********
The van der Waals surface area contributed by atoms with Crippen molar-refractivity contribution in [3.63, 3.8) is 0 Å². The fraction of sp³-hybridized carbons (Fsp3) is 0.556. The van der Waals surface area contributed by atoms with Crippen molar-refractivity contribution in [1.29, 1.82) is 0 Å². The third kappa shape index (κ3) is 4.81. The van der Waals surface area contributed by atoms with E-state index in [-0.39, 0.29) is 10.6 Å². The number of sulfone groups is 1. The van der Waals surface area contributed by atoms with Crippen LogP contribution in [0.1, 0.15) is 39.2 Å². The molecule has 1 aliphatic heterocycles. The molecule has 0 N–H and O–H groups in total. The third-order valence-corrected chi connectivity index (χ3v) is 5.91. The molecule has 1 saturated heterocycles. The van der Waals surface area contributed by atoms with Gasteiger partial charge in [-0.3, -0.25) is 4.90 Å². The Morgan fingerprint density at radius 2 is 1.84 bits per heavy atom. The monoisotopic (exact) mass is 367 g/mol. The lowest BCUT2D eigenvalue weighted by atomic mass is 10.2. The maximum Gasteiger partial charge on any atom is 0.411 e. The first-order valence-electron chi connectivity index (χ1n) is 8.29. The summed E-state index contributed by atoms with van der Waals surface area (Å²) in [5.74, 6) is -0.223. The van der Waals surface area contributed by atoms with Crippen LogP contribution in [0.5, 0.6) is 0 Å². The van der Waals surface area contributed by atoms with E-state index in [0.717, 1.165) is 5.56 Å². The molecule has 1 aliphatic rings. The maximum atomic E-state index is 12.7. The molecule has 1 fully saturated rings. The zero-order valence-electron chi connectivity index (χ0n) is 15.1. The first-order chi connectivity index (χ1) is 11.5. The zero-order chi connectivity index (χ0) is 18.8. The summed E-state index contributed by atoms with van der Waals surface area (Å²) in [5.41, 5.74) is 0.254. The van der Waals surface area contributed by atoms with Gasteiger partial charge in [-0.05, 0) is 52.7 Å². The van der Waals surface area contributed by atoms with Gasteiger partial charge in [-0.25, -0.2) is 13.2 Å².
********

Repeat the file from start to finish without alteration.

The van der Waals surface area contributed by atoms with Crippen molar-refractivity contribution in [3.63, 3.8) is 0 Å². The fraction of sp³-hybridized carbons (Fsp3) is 0.556. The van der Waals surface area contributed by atoms with Crippen molar-refractivity contribution in [1.29, 1.82) is 0 Å². The third kappa shape index (κ3) is 4.81. The van der Waals surface area contributed by atoms with E-state index in [-0.39, 0.29) is 10.6 Å². The number of sulfone groups is 1. The van der Waals surface area contributed by atoms with Crippen LogP contribution in [0.1, 0.15) is 39.2 Å². The molecule has 1 aliphatic heterocycles. The molecule has 0 N–H and O–H groups in total. The third-order valence-corrected chi connectivity index (χ3v) is 5.91. The molecule has 1 saturated heterocycles. The van der Waals surface area contributed by atoms with Gasteiger partial charge in [-0.3, -0.25) is 4.90 Å². The Morgan fingerprint density at radius 2 is 1.84 bits per heavy atom. The monoisotopic (exact) mass is 367 g/mol. The lowest BCUT2D eigenvalue weighted by atomic mass is 10.2. The maximum Gasteiger partial charge on any atom is 0.411 e. The first-order valence-electron chi connectivity index (χ1n) is 8.29. The summed E-state index contributed by atoms with van der Waals surface area (Å²) in [5.74, 6) is -0.223. The van der Waals surface area contributed by atoms with Crippen LogP contribution in [0.5, 0.6) is 0 Å². The van der Waals surface area contributed by atoms with E-state index in [0.717, 1.165) is 5.56 Å². The molecule has 1 aliphatic rings. The maximum atomic E-state index is 12.7. The molecule has 1 fully saturated rings. The zero-order valence-electron chi connectivity index (χ0n) is 15.1. The first-order chi connectivity index (χ1) is 11.5. The zero-order chi connectivity index (χ0) is 18.8. The summed E-state index contributed by atoms with van der Waals surface area (Å²) in [5.41, 5.74) is 0.254. The van der Waals surface area contributed by atoms with Gasteiger partial charge in [-0.05, 0) is 52.7 Å². The van der Waals surface area contributed by atoms with Gasteiger partial charge in [-0.25, -0.2) is 13.2 Å².